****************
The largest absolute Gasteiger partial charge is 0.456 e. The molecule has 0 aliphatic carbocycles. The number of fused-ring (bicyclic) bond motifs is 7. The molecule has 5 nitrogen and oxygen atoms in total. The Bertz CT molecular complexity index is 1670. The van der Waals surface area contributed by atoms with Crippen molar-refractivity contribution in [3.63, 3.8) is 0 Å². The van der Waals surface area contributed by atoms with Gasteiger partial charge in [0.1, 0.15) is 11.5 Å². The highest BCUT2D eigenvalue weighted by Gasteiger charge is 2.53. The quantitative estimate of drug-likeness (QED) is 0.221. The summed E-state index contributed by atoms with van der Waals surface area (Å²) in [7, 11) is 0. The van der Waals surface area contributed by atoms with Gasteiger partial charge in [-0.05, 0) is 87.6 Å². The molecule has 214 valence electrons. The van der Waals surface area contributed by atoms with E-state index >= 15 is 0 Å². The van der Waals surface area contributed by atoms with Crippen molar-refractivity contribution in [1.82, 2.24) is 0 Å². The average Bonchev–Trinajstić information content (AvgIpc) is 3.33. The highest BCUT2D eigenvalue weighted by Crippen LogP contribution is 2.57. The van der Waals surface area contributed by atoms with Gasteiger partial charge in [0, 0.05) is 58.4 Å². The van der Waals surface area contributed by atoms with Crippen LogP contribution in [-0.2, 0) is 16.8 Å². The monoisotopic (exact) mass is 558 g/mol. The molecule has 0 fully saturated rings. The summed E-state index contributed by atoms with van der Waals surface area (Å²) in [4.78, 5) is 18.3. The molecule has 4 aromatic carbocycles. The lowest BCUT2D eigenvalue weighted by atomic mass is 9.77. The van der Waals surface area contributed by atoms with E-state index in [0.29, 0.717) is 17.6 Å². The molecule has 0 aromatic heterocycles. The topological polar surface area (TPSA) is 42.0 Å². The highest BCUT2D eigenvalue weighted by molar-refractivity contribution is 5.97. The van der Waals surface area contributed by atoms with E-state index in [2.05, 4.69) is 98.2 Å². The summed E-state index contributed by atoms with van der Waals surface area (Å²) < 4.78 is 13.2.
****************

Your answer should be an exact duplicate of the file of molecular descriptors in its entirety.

The largest absolute Gasteiger partial charge is 0.456 e. The molecule has 0 aliphatic carbocycles. The number of fused-ring (bicyclic) bond motifs is 7. The molecule has 5 nitrogen and oxygen atoms in total. The Bertz CT molecular complexity index is 1670. The van der Waals surface area contributed by atoms with Crippen molar-refractivity contribution in [3.63, 3.8) is 0 Å². The van der Waals surface area contributed by atoms with Gasteiger partial charge in [0.1, 0.15) is 11.5 Å². The highest BCUT2D eigenvalue weighted by Gasteiger charge is 2.53. The quantitative estimate of drug-likeness (QED) is 0.221. The summed E-state index contributed by atoms with van der Waals surface area (Å²) in [7, 11) is 0. The van der Waals surface area contributed by atoms with Gasteiger partial charge in [-0.05, 0) is 87.6 Å². The molecule has 214 valence electrons. The van der Waals surface area contributed by atoms with E-state index >= 15 is 0 Å². The van der Waals surface area contributed by atoms with Crippen molar-refractivity contribution in [1.82, 2.24) is 0 Å². The average Bonchev–Trinajstić information content (AvgIpc) is 3.33. The highest BCUT2D eigenvalue weighted by Crippen LogP contribution is 2.57. The van der Waals surface area contributed by atoms with Gasteiger partial charge in [0, 0.05) is 58.4 Å². The van der Waals surface area contributed by atoms with Crippen LogP contribution in [-0.2, 0) is 16.8 Å². The monoisotopic (exact) mass is 558 g/mol. The molecule has 0 fully saturated rings. The summed E-state index contributed by atoms with van der Waals surface area (Å²) in [4.78, 5) is 18.3. The molecule has 4 aromatic carbocycles. The lowest BCUT2D eigenvalue weighted by atomic mass is 9.77. The van der Waals surface area contributed by atoms with E-state index in [0.29, 0.717) is 17.6 Å². The molecule has 0 aromatic heterocycles. The topological polar surface area (TPSA) is 42.0 Å². The highest BCUT2D eigenvalue weighted by molar-refractivity contribution is 5.97. The van der Waals surface area contributed by atoms with E-state index in [2.05, 4.69) is 98.2 Å². The summed E-state index contributed by atoms with van der Waals surface area (Å²) < 4.78 is 13.2.